PDA vows to protect Boots pharmacists after GPhC ‘refusal’

Mark Koziol: Derecognition of the BPA is not our preferred outcome
Being represented by the Pharmacists’ Defence Association (PDA) is the “only way” to protect Boots’ pharmacists after the regulator’s “refusal to take action”, the Union's assistant general secretary has said.

Mark Koziol has again criticised the General Pharmaceutical Council’s (GPhC) lack of action to protect the interests of Boots pharmacists, and said it is "vital" to continue to “hold [the multiple] to account over its business behaviours and its treatment of pharmacists”.

Mr Koziol described the negative coverage in the Guardian in 2016 – which he said "exposed unacceptable working conditions and the impact it has on patients” – as “shameful” for the profession. Boots said at the time it did "not recognise" the claims.

“However, even after strong views were expressed by MPs in parliament about the need for regulatory action, the GPhC, a body established to protect the interests of the public, has refused to take appropriate action against Boots, claiming that the GPhC is only peripheral to the issue of working environments,” Mr Koziol stressed.

The GPhC declined to comment on Mr Koziol's statement.

PDA Union seeks "formal recognition"

Mr Koziol was reacting to the Court of Appeal’s decision last Friday (February 10) in the long-running legal case between the PDA Union and Boots, which upheld a High Court decision that Boots’ refusal to formally recognise the union was lawful.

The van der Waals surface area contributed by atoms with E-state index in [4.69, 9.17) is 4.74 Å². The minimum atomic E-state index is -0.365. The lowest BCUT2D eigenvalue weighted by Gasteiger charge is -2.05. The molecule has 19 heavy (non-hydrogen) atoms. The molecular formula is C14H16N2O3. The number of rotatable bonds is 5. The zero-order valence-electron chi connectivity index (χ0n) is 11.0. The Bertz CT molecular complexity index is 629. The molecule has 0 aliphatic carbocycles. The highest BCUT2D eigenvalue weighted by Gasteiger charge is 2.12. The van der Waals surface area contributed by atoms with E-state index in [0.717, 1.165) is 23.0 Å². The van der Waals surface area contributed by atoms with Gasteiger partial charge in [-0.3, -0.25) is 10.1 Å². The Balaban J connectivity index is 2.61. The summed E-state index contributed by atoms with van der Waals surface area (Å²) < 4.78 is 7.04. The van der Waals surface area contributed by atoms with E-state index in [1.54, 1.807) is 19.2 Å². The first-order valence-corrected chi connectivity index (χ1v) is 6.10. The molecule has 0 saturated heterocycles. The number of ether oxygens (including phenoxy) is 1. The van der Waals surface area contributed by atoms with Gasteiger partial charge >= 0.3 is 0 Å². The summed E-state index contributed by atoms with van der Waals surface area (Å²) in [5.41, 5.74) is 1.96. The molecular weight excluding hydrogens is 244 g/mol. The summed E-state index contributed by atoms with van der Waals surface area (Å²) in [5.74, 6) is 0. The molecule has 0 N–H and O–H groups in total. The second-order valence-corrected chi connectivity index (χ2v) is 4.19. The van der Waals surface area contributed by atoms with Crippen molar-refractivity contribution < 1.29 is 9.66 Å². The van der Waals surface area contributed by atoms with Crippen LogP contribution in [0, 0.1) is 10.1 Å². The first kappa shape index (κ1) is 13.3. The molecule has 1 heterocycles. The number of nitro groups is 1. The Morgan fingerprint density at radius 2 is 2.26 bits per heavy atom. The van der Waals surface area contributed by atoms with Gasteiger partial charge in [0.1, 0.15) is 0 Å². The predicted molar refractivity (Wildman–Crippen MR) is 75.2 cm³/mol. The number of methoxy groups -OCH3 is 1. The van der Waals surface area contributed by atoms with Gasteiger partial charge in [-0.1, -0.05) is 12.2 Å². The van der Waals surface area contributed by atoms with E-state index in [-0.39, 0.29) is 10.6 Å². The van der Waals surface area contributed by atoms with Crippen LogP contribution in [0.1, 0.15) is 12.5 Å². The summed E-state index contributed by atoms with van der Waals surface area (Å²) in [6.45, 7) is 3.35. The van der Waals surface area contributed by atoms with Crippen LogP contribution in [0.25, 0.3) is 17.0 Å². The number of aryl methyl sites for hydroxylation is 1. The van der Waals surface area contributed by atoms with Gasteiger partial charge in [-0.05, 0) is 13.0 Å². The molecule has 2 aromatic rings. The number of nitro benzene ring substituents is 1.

The PDA Union claims the multiple's employees are tired of their employment terms being "gradually eroded", and has applied to have formal recognition at Boots.

Mr Koziol said the Court of Appeal had “clarified” that the “only way” Boots pharmacists can have their pay, hours and holiday collectively negotiated by the PDA Union, is to have Boots’ own union, the Boots Pharmacists’ Association (BPA), “derecognised”.

Although this is “not our preferred outcome…Boots has invested significant resources to try and keep the PDA Union away from its pharmacist employment conditions", Mr Koziol said.

“In the absence of any effective intervention from the regulator, a collective bargaining agreement held by the [PDA Union] is now the only practical way for Boots pharmacists to have their interests protected.”

BPA response

A spokesperson for the BPA said the union “notes with interest” the Court of Appeal’s decision, and “both Boots and the PDA Union will undoubtedly need to consider the outcomes of the decision and what this means for them”.

"BPA has its members' interests at its heart, and continues to champion the role and contribution of Boots pharmacists, and represent the views of our members in our regular dialogue with the Boots executives," they added.

3 Comments
Question: 
What impact might the PDA Union and Boots case have on the sector?

Joan Richardson, Locum pharmacist

The BPA are in the pocktet af senior management and are not going to rock the boat.

Meera Sharma, Community pharmacist

If the BPA do have the members' interests at heart, then I suggest you ACTUALLY do something! There has been no action to-date on a number of issues, which the PDA has successfully challenged. In this spirit of member interest, please do consider your derecognition.

Han Solo MPharm The coolest pharmacist in the galaxy , Locum pharmacist

I’m surprised you expect them to do something Meera. 

This is a political problem. This therefore requires a political solution.

We have already made the right choice luckily, leaving the EU. Now we need to make sure that we leave the EEA completely. The US president has helped us out by scrapping TTP, which would have allowed the rest of the US Pharma to pop over with ease. 

BPA is not a credible organisation, considering it receives funding from Boots. Financial interest and organisations don’t go together, never have done.

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